SARAL Index Adds Competitive Flavour To India’s Solar Rooftop Plans

Shri RK Singh, Union Minister of State for Power and New & Renewable Energy (IC) and Skill Development & Entrepreneurship, launched the State Rooftop Solar Attractiveness Index (SARAL) today at the Review Planning and Monitoring (RPM) Meeting with States and State Power Utilities in New Delhi.

The SARAL index comes at an opportune time for the sector, and states, with rooftop solar lagging behind other categories when it comes to targets. Out of a 100 GW target for Solar by March 2022, grid-connected rooftop solar is supposed to be 40GW, a figure it that is over 90% pending on date.

The MNRE acknowledges that achieving our rooftop solar targets will require an ecosystem that ensures information symmetry, access to financing and clear market signals. Thus, the SARAL index, that evaluates Indian states based on their attractiveness for rooftop development.

The SARAL index currently captures five key aspects (i) robustness of policy framework (ii) implementation environment (iii) investment climate (iv) consumer experience (v) business ecosystem. These aspects have also been assigned different weightages, with consumer experience and effectiveness of policy framework and implementation on top at 26% each. A state’s business ecosystem gets the lowest weightage at 11%, while the investment climate for rooftop solar has a 17% weightage.

Robustness of policy framework comes in at 20% weightage. Each of these aspects has a number of individual scoring indicators or sub-parameters, ensuring an index that captures pretty much every parameter that matters. The idea is to encourage some friendly competition among states, with each state able to assess the initiatives taken so far, and what it can do to improve its solar rooftop ecosystem. The hope is that this will help states to channelize investments that can eventually help the sector grow.

Consumer Experience-Weightage: 26%

Investment climate

Effectiveness of policy support

State's Business Ecosystem

Robustness of policy framework

For industry watchers, the index is also one way to serve as a fast starting point when it comes to evaluating state-level policies and ease of doing business, in solar. With a focus on using parameters that are well within the control of a state government, besides information collected from public sources, the index seeks to leave little scope for dispute on its fairness or accuracy.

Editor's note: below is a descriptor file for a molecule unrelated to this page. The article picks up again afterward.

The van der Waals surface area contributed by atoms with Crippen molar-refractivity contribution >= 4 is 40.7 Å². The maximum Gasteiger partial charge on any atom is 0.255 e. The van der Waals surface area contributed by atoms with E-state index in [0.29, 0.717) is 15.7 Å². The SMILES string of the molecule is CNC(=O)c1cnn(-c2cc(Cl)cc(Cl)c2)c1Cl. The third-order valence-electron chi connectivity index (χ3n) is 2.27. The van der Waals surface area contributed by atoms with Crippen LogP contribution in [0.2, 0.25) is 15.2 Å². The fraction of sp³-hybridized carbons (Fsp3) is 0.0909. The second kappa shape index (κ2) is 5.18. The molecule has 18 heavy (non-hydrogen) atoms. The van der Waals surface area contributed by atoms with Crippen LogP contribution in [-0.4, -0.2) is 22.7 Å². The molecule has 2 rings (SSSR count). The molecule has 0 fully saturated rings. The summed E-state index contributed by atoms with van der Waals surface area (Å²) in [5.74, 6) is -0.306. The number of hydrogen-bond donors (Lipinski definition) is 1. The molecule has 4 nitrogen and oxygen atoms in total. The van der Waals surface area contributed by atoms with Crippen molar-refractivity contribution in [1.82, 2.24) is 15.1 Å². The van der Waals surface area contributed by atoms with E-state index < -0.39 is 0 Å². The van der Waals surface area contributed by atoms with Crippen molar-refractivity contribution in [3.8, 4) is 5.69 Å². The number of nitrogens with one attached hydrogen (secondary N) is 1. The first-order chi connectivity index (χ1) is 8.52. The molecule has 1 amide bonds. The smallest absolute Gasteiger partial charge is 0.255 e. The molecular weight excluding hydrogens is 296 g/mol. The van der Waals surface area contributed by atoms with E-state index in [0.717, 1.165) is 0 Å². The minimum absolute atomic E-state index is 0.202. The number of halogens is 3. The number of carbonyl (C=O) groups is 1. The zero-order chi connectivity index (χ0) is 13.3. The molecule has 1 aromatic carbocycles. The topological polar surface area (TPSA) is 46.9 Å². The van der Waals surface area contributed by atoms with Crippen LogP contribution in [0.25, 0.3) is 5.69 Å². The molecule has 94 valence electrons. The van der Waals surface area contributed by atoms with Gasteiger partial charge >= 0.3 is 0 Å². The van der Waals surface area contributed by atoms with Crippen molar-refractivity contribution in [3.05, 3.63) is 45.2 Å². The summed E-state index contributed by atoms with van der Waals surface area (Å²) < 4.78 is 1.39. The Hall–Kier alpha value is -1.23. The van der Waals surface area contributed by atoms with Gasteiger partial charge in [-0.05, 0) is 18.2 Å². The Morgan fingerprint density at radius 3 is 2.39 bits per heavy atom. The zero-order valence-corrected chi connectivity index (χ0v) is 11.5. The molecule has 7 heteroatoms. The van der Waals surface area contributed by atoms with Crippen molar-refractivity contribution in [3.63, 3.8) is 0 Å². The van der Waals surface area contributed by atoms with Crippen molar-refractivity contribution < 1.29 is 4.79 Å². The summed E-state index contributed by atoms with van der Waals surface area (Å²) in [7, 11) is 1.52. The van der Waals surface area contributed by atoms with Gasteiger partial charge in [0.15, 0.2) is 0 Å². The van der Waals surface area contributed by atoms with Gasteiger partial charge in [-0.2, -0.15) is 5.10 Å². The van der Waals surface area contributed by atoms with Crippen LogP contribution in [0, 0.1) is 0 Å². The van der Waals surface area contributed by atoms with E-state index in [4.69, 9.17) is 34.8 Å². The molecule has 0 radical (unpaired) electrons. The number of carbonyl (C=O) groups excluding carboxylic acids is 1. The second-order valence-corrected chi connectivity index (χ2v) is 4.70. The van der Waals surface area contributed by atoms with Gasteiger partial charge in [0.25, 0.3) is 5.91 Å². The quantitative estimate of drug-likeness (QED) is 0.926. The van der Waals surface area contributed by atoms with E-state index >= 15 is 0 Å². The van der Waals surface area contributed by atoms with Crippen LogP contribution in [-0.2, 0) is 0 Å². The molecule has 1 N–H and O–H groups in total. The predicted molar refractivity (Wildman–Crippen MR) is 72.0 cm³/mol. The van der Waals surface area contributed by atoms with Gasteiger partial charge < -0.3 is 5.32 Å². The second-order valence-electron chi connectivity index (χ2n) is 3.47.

For the record, Karnataka leads the index right now with a Saral score of 78.8, followed by Telangana (72.2) and Gujarat (67.9) respectively. Jammu and Kashmir brings up the rear, with a score of 14.4.

After the launch of the event, R K Singh said that all the states should look at their grades and work on improving their grades for the SARAL ratings that will be issued next year.

“What we will do is compile all the policy initiatives, incentives, reforms from the top 4-5 states and share the document with all the other states. We insist that these initiatives are followed by all the states to improve their grades.”

“Discoms can empanel the agencies, and upload it to their websites. A consumer may only need to go to the discom websites, fill out an application for installing a rooftop system and then in the next step select the vendor they want. This will make the process a lot easier for all involved parties,” he added.

Saral Index rankings

We believe the index is a great tool to help investors and other stakeholders in the solar rooftop sector, and the MNRE should take it upon itself to ensure it gets due visibility and prominence. Of course, one does wish that other ideas to promote rooftop solar, like a single central window for approvals could also have been considered, but perhaps that was a bridge too far in a federal structure.

SARAL has been designed collaboratively by the Ministry of New and Renewable Energy (MNRE), Shakti Sustainable Energy Foundation (SSEF), Associated Chambers of Commerce and Industry of India (ASSOCHAM) and Ernst & Young (EY).

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